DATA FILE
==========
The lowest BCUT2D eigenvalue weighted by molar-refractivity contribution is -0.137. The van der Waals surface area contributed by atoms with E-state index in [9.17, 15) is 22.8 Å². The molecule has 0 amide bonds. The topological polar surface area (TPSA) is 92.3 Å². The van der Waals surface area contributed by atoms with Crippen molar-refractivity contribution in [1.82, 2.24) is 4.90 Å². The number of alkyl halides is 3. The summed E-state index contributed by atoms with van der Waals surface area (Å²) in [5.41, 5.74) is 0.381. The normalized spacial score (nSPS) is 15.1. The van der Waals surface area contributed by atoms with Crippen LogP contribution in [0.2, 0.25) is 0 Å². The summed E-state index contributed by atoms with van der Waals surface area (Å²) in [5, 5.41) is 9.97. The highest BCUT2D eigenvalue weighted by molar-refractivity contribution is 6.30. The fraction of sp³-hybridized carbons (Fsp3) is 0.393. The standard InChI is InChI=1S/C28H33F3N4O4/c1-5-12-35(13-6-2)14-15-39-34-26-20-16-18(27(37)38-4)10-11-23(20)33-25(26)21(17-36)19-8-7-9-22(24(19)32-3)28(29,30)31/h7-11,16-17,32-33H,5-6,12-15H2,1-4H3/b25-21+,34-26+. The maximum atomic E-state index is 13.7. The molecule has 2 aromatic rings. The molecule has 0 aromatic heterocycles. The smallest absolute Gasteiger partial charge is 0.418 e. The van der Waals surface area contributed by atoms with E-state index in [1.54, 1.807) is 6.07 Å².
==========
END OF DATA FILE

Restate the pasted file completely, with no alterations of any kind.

The lowest BCUT2D eigenvalue weighted by molar-refractivity contribution is -0.137. The van der Waals surface area contributed by atoms with E-state index in [9.17, 15) is 22.8 Å². The molecule has 0 amide bonds. The topological polar surface area (TPSA) is 92.3 Å². The van der Waals surface area contributed by atoms with Crippen molar-refractivity contribution in [1.82, 2.24) is 4.90 Å². The number of alkyl halides is 3. The summed E-state index contributed by atoms with van der Waals surface area (Å²) in [5.41, 5.74) is 0.381. The normalized spacial score (nSPS) is 15.1. The van der Waals surface area contributed by atoms with Crippen LogP contribution in [0.2, 0.25) is 0 Å². The summed E-state index contributed by atoms with van der Waals surface area (Å²) in [5, 5.41) is 9.97. The highest BCUT2D eigenvalue weighted by molar-refractivity contribution is 6.30. The fraction of sp³-hybridized carbons (Fsp3) is 0.393. The standard InChI is InChI=1S/C28H33F3N4O4/c1-5-12-35(13-6-2)14-15-39-34-26-20-16-18(27(37)38-4)10-11-23(20)33-25(26)21(17-36)19-8-7-9-22(24(19)32-3)28(29,30)31/h7-11,16-17,32-33H,5-6,12-15H2,1-4H3/b25-21+,34-26+. The maximum atomic E-state index is 13.7. The molecule has 2 aromatic rings. The molecule has 0 aromatic heterocycles. The smallest absolute Gasteiger partial charge is 0.418 e. The van der Waals surface area contributed by atoms with E-state index in [1.54, 1.807) is 6.07 Å².